The Case for Journalistic Anonymity

PETER A. JAY

May 23, 1993|By PETER A. JAY

HAVRE DE GRACE — Havre de Grace.--In the up-front Age of Personality it's probably wasted breath, but herewith a few cautious words in behalf of a little more journalistic anonymity.

Anonymity is out of favor in the press right now. Openness is in, and so is celebrity. Thus the identity of the messenger overpowers or distorts the significance of the message. We tend more and more to judge what we read and hear on the basis of who wrote or said it. This isn't always bad, but it can personalize important issues in a way that inhibits, rather than encourages, open discussion.

Most writers are ego-driven, and want their name on their work. But sometimes people with interesting ideas prefer to try them out anonymously. In today's culture of full disclosure, editors tend to reject such contributions, but perhaps it's time to reconsider that taboo.

This could be done by bringing back that venerable device, the pseudonym, or simply by publishing more unsigned articles. Such a move would take a little courage, because current journalistic fashion imputes a kind of truth-in-publishing morality nTC to the liberal use of bylines, but it would underscore the point that content counts.

In most newspapers, bylines are much more common now than they were a couple of generations ago. Once, bylines were added by editors to reward reporters who had done unusually good work, but that's ancient history now.

Nowadays bylines are included more as a matter of reportorial right than editorial reward. They've become so commonplace as to be almost invisible; the experienced newspaper-reading eye automatically blurs at a byline and cruises on. Although the dogma is that they're published for the benefit of the readers, the ironic fact is that bylines are generally ignored, except of course by the writers themselves and, no doubt, their mothers.

There have been instances in which the staff of a newspaper, usually in the throes of a labor dispute, voted to withhold their bylines in order to make a political point. But that hasn't happened recently, perhaps because more readers applauded the change than protested it.

Newspaper editorials traditionally are unsigned, although there is always pressure, usually from politicians, for publication of the names of the writers of editorials deemed objectionable. (No one seems to care about identifying the authors of editorials deemed superior.) The lack of bylines on editorials is intended to emphasize the institutional nature of the opinions they express.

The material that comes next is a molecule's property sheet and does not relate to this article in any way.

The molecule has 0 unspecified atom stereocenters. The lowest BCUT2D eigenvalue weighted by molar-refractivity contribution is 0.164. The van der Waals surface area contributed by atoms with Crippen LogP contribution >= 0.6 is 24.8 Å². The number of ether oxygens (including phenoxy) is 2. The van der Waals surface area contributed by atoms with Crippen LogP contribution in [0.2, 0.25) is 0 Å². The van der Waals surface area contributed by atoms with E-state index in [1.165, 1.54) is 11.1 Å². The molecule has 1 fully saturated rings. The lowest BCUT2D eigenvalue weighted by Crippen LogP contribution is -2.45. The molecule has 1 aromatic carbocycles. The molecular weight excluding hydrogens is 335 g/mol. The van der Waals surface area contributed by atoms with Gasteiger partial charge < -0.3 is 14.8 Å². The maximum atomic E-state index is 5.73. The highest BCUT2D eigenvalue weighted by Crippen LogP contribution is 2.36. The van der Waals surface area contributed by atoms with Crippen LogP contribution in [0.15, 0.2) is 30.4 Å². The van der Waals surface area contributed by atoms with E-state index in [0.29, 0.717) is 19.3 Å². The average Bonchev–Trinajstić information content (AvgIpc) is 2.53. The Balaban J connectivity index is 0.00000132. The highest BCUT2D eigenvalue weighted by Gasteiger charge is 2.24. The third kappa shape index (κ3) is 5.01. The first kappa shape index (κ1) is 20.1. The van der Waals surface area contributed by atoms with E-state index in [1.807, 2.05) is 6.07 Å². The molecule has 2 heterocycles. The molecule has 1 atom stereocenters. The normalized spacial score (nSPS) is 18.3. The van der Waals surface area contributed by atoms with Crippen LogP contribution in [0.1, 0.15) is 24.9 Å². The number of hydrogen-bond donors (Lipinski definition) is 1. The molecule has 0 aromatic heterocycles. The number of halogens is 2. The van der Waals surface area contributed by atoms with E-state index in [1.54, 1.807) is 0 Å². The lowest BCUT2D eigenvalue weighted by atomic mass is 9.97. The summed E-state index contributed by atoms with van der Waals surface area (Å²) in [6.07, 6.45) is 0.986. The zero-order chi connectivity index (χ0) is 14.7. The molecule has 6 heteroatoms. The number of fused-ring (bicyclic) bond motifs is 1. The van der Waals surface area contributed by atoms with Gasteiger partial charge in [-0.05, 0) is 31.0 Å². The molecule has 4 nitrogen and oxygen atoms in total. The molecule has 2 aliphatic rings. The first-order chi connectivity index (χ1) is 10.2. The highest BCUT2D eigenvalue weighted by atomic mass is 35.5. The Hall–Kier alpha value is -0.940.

This isn't unreasonable. If the editorializing voice is supposed to be the newspaper's, then why should it have Betsy Boodle's or Dilbert Doodle's byline on it? Anonymity forces readers to focus on an editorial's text, on what it actually says, rather than on its author. That's healthy. If newspapers could free themselves of the idea that every published opinion other than their own should have a name attached to it, they could be even healthier.

There is a long American tradition of anonymously-published writing on public affairs. Without it, public speech would have been less free and the debate over important issues less vigorous and less informed.

Most of the Federalist papers, 85 essays in support of the proposed new American Constitution, were published anonymously in New York newspapers during the winter of 1787-88. They were signed "Publius." Only later, when they appeared in book form, was it disclosed that the authors were Alexander Hamilton, James Madison and John Jay.

In 1947, a celebrated article in Foreign Affairs set forth the policy of containment that would define American relations with the Soviet Union for 40 years. It was signed "X." The author turned out to be George Kennan, but the article, like the Federalist papers, was the more influential because of its initial anonymity.

Those two examples -- and there are many more -- suggest that there can occasionally be practical value to the publication of an unbylined article, but that's really a secondary consideration. Philosophically and spiritually, it's good for almost any writer to publish anonymously from time to time. For one thing, it's a useful reality check, to see if the work can stand alone without an established author's celebrity to hold it up.

Walter Lippmann, when he ran the editorial page of the New York World, was once asked if it bothered him that so much of his own writing was unsigned. He said no, that there was a quite different satisfaction to be had from producing good work anonymously. The experience of many, though not all, editorial writers confirms that.

What about letters to the editor? If a newspaper were to publish more articles without bylines, would it have to accept anonymous letters? Of course not -- but there might be times when it should.

Few reputable newspapers currently publish unsigned letters at all, even when they've been given the writer's identity. Such a policy does of course discourage hysterical rantings and scurrilous assertions. But it can also force some useful commentary out of print and onto the talk-radio airwaves.

What's needed is more case-by-case editorial judgment, fewer inflexible rules, and a little less self-importance too. The latter, Walter Lippmann also observed, has ruined even more newspaper people than liquor.

:. Peter Jay's column appears here each week.

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